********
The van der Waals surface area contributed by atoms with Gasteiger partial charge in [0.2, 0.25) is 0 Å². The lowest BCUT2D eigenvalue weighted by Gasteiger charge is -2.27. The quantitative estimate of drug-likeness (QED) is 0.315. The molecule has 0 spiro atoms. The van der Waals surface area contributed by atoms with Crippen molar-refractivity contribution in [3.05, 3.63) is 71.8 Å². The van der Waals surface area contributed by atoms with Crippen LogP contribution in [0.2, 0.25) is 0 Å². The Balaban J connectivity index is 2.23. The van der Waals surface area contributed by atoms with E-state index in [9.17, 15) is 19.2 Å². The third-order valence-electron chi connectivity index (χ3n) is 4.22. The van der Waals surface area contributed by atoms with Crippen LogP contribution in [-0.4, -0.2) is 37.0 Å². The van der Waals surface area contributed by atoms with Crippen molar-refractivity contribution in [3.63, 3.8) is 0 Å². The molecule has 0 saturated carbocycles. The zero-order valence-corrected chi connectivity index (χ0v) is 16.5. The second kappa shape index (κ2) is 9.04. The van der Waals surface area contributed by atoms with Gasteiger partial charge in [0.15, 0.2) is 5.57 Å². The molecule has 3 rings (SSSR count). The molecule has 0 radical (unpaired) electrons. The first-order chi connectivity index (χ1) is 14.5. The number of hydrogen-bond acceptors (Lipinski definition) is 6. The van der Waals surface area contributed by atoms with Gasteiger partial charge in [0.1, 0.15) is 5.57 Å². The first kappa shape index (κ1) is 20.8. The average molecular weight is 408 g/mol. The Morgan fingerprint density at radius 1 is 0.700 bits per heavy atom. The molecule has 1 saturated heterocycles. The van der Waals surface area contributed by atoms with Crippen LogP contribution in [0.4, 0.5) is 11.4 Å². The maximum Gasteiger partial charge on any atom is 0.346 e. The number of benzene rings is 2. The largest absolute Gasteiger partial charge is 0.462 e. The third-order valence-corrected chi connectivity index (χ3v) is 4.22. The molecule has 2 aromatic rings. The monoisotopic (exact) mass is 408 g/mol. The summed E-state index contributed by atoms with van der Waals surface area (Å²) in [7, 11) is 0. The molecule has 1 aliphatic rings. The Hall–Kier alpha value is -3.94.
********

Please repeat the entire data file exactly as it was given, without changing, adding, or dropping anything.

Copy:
The van der Waals surface area contributed by atoms with Gasteiger partial charge in [0.2, 0.25) is 0 Å². The lowest BCUT2D eigenvalue weighted by Gasteiger charge is -2.27. The quantitative estimate of drug-likeness (QED) is 0.315. The molecule has 0 spiro atoms. The van der Waals surface area contributed by atoms with Crippen molar-refractivity contribution in [3.05, 3.63) is 71.8 Å². The van der Waals surface area contributed by atoms with Crippen LogP contribution in [0.2, 0.25) is 0 Å². The Balaban J connectivity index is 2.23. The van der Waals surface area contributed by atoms with E-state index in [9.17, 15) is 19.2 Å². The third-order valence-electron chi connectivity index (χ3n) is 4.22. The van der Waals surface area contributed by atoms with Crippen LogP contribution in [-0.4, -0.2) is 37.0 Å². The van der Waals surface area contributed by atoms with Crippen molar-refractivity contribution in [3.63, 3.8) is 0 Å². The molecule has 0 saturated carbocycles. The zero-order valence-corrected chi connectivity index (χ0v) is 16.5. The second kappa shape index (κ2) is 9.04. The van der Waals surface area contributed by atoms with Gasteiger partial charge in [0.15, 0.2) is 5.57 Å². The molecule has 3 rings (SSSR count). The molecule has 0 radical (unpaired) electrons. The first-order chi connectivity index (χ1) is 14.5. The number of hydrogen-bond acceptors (Lipinski definition) is 6. The van der Waals surface area contributed by atoms with Gasteiger partial charge in [0.1, 0.15) is 5.57 Å². The first kappa shape index (κ1) is 20.8. The average molecular weight is 408 g/mol. The Morgan fingerprint density at radius 1 is 0.700 bits per heavy atom. The molecule has 1 saturated heterocycles. The van der Waals surface area contributed by atoms with Crippen LogP contribution in [0.4, 0.5) is 11.4 Å². The maximum Gasteiger partial charge on any atom is 0.346 e. The number of benzene rings is 2. The largest absolute Gasteiger partial charge is 0.462 e. The third-order valence-corrected chi connectivity index (χ3v) is 4.22. The molecule has 2 aromatic rings. The monoisotopic (exact) mass is 408 g/mol. The summed E-state index contributed by atoms with van der Waals surface area (Å²) in [7, 11) is 0. The molecule has 1 aliphatic rings. The Hall–Kier alpha value is -3.94.